I do not know how professional photographers manage all the photo organization required for their work. It must take weeks!
Due to an issue with my iPhone recently, where photos were not downloading or deleting appropriately, I was scrolling through thousands of my photos the past couple days.
The good news is I think I fixed the download issue, but the process made me reminisce about the past year as I looked through batches of photos from 2016.
I thought it would be kind of neat to share a few at a time, indicating what was going on here.
I’m not going to change the order – so, here we go.
Batch #1 – Five Photos from 2016
Oh yah – This is a beautiful mum, don’t you think?
Mums will return in pots – sometimes – after being stored in an unheated garage for the winter. I’ve had success with doing so – and basically, I cut off most of the top, roll it into the garage with my hand-truck in late fall, and give it moisture if it needs it. Most of the time, the moisture is in the pot when I roll it into the garage in late fall because the pot is so large and wet from rainfall. But I will check it and if looking bone dry, put snow on the top, if there’s snow!
I took this shot too. Notice my red banana plant (Ensete) in the background on the right. As you can see, it is looking a little tattered as we approached the fall’s frost. But before this, this red banana plant was very happy in this spot which is the north-west corner of our house.
In the mornings, it is shaded, but as the day progresses, it gets sun but not extremely hot sun, and later in the day, as the evening approaches, it gets shade again.
Also in the background is a pot which has rhubarb (Victoria) and an elephant ear plant (Colocasia ‘Black Magic’). The elephant ear plant was really extravagant looking with bold, rich black leaves. But the rhubarb was “done” for the season. Before this stage, the leaves of the rhubarb were large and a great contrast to the dark elephant ears plant. I liked how the rhubarb’s leaves were ruffled too. It added a nice texture. Plus, these will overwinter pretty nicely in the big pots when the pots are moved into a protected location, like my garage or shed for the winter.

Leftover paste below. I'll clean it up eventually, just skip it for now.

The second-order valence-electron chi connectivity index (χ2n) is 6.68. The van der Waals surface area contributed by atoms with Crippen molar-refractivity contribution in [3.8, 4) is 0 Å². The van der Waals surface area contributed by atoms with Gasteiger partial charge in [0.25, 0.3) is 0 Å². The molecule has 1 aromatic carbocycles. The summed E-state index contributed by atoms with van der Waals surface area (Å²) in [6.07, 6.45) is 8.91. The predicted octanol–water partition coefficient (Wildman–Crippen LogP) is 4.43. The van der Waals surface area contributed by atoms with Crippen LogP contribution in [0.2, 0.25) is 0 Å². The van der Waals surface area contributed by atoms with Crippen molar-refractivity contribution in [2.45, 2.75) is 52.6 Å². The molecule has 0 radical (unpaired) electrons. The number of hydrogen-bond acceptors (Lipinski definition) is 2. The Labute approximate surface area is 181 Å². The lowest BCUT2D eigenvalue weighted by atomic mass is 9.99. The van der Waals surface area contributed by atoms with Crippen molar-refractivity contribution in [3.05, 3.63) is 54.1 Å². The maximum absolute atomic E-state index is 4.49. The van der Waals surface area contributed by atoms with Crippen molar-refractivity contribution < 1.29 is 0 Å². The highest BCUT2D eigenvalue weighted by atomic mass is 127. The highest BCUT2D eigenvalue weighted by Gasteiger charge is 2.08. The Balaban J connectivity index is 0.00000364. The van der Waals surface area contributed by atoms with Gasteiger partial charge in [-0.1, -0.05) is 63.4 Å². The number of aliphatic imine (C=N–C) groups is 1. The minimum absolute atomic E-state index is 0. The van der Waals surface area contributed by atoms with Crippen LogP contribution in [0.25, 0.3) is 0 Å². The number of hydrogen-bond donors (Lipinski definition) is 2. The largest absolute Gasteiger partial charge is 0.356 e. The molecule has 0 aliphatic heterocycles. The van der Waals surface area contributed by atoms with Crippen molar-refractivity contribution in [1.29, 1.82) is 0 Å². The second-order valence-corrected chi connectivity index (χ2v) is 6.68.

During these photos, it was fall clean-up time. This shows 3 long window boxes which have oregano (left and right) and thyme in the middle. They were moved to my low-temperature greenhouse and are still doing quite well in the middle of winter.
Oregano is an excellent container garden plant because it stays contained, whereas in the garden, it is a spreader. It serves well as a spiller and filler in larger pots with mixed plants. I used it a great deal this past year for dishes during the summer. I loved it with feta cheese in particular when I would toss a salad or pasta dish. Add some tomatoes – and you are ready to eat!
I grew up on a property which runs along the Scantic River and my husband and I go there for walks sometimes.
The river was very low in this shot. When I stand at this particular curve in the bend of the river, memories from my childhood fill my mind – every time.
We swam here sometimes and I fished at this spot with my younger brother, Jimmy.
He taught me how to catch night crawlers the evening before fishing day. We walked the yard with flashlights – usually after rainfall because they come to the surface.
Those are good memories. Today, I don’t care for putting a live worms on fishing hooks, especially night crawlers – but back then, it was no problem.
Know what this is? A Catalpa tree. Native to our area.
We had a huge one in our backyard – it is still there actually. They can be messy because of their extremely long seed pods which fall to the ground, and require clean-up before mowing the lawn, which my father did every time.
This one is at that spot by the river. The sky was a beautiful clear blue that when I looked up at the tree, I quickly snapped a photo.
During my studies at UCONN, we were required to propagate a tree or shrub, or grow them from seed. I asked my professor if I could grow the Catalpa tree because my parents’ landscape had them and I grew up with those trees.
He responded that it is basically a weed, but yes, I could grow them.
I collected the long seed pods, and had many baby Catalpa trees in no time after laying the seeds on a bed of peat. They germinated easily and quickly.
Ironically, when I did some landscape designs years later, one client really wanted these because they are native. Things change. Natives are not considered weeds.
Actually, I think what my professor was implying at the time was that it is not the type of plant he wanted me to grow because he was teaching nursery production of marketable landscape type trees, but when he understood I had a fond memory of them, he agreed to it. Plant people – no matter how smart or experienced – have that “thing” about understanding the passion for nature and plants.
As a last thought on that professor – he came to me when I got my first job at a nursery to do a design for his wife. I remember feeling surprised and of course, intimidated cause he was a tree master.
I think it came down to he just wanted someone to help his wife.